Q. What inspired you to write this story?
A. I love a good suspense novel. So I thought I’d set one where I grew up, with the kind of slacker guys I hung with, and give them the impossible task of hunting down an anonymous psychopath. Sort of like “What I did on my summer vacation” meets Silence of the Lambs. I wanted it to read like a movie, real visual and atmospheric, and to be something you could sink into, like quicksand.
Q. Tell us about your writing habits.
A. I usually write from midnight to four in the morning. Why? I don’t know. I get to feeling guilty for wasting the day doing nothing, so I make myself sit down, shut up, and just write something. I write on the computer, mainly because I can’t read my own handwriting.
Q. Did working on this book make you feel differently about the subway?
A. My buds and I used to hang out in the subway when we were young and bored. We’d do dumb stuff, like run from one platform across the tracks to the other side. We didn’t know about the third rail back then, the one that carries the electrical current and will fry you to ashes if you touch it. And we’d dare each other to run down the tunnel to thenext station. (Don’t try this at home, unless you want toget flattened into an idiot pancake.) Years later, when I was working downtown, I had to ride the subway during rush hour. Packedso tight you couldn’t move, me and the rest of the workforce droneswould wait on the platform for the next train. A lot of times I’d be standing at the front, my toes inches from the edge, and I’d think how easy it would be for someone to just give me a little shove, nothing conspicuous, and push me over the edge. Staring across at the platform on the other side, I tried to figure if I could squeeze in that little space under the edge. And every time, as the train rushed in, I’d feel a tiny tug of vertigo, like I was starting to fall. But I never did feel that hand on my back, pushing me over. And I never found out if I’d fit under the edge.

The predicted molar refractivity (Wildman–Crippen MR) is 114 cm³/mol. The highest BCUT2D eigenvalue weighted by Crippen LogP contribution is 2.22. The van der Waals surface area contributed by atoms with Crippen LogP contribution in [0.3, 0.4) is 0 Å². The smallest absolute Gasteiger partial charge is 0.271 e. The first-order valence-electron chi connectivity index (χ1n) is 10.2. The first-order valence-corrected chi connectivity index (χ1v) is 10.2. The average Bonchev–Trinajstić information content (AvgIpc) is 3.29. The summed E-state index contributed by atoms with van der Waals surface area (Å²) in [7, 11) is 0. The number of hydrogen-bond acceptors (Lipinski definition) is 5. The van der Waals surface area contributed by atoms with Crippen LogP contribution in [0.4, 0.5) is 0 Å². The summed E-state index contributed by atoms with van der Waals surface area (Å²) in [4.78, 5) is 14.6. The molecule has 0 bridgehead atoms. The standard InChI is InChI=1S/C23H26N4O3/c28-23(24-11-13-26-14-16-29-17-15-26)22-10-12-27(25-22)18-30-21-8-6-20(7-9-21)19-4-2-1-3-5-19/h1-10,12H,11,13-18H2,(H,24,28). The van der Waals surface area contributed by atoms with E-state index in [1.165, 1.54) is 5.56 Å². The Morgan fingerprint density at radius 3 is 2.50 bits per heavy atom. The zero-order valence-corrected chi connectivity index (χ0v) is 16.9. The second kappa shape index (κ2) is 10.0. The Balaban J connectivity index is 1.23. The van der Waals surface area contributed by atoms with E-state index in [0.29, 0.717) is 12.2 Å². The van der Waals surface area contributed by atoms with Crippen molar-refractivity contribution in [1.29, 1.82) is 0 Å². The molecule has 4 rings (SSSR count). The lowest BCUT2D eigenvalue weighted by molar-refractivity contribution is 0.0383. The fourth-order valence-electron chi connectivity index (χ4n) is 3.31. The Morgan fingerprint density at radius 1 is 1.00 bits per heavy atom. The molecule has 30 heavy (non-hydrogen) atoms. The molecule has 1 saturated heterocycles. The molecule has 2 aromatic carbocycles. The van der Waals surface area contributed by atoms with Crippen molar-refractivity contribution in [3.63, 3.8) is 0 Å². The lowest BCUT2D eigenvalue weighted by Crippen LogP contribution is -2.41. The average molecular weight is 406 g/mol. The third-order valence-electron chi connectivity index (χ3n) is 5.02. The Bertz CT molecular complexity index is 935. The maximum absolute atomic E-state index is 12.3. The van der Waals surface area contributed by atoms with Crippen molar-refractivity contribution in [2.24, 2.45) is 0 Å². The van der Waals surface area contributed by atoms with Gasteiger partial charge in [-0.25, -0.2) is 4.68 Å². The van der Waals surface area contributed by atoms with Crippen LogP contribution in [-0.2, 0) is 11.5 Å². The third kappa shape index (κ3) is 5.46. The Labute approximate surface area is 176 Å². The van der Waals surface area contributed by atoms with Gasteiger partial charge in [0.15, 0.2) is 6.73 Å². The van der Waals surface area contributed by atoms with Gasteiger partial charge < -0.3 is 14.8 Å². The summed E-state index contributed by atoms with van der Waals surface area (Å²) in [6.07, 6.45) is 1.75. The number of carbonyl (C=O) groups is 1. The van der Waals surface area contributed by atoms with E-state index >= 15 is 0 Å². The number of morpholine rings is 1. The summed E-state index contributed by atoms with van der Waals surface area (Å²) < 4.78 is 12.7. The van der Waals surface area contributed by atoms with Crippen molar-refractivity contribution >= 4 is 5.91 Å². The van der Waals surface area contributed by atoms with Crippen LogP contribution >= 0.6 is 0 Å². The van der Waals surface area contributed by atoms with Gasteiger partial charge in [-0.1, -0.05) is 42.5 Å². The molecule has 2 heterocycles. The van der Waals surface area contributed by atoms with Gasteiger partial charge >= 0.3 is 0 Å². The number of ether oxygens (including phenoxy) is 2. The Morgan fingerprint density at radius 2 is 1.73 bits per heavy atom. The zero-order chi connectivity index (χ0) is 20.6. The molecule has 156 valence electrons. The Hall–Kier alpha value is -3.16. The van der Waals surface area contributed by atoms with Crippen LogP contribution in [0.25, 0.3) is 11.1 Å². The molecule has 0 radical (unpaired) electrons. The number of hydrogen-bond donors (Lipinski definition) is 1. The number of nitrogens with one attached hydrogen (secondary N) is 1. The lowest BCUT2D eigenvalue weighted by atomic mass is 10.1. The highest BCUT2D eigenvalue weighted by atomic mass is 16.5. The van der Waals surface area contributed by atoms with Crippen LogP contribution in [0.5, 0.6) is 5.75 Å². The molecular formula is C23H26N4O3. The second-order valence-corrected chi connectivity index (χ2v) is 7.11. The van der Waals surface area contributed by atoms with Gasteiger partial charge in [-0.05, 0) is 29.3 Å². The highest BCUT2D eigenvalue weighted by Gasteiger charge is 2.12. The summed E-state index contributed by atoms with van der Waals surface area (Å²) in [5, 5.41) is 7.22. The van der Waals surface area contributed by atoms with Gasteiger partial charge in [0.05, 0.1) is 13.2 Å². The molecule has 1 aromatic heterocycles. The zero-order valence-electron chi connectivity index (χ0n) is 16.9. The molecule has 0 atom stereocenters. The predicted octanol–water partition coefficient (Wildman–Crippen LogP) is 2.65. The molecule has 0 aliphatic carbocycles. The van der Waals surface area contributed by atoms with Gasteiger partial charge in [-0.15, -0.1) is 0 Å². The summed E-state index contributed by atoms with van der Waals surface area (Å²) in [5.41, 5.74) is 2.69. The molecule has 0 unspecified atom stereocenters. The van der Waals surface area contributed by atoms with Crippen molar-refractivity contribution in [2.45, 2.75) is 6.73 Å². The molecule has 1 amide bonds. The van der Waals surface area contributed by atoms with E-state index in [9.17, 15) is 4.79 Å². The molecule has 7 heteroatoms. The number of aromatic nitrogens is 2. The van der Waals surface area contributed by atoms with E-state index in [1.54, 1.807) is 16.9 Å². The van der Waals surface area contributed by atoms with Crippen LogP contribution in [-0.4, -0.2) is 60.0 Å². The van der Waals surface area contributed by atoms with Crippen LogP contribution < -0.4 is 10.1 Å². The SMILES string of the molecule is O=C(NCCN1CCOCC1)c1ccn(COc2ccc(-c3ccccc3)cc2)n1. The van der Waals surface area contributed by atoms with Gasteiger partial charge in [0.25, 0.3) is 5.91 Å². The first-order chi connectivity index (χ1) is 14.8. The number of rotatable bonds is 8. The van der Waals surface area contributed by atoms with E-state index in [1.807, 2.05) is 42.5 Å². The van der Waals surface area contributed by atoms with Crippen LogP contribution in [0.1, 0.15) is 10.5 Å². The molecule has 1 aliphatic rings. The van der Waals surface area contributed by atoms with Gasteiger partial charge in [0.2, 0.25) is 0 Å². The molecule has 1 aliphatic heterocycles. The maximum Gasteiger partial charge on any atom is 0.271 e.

Q. Did you always know how Acceleration was going to end?
A. I knew the ending before I knew the beginning. I had the death scene in my head for months before I wrote it down, replaying it over and over so I got the choreography of it just right.
Q. The guys in Acceleration live in an apartment complex called the Jungle. Is this based on an actual place?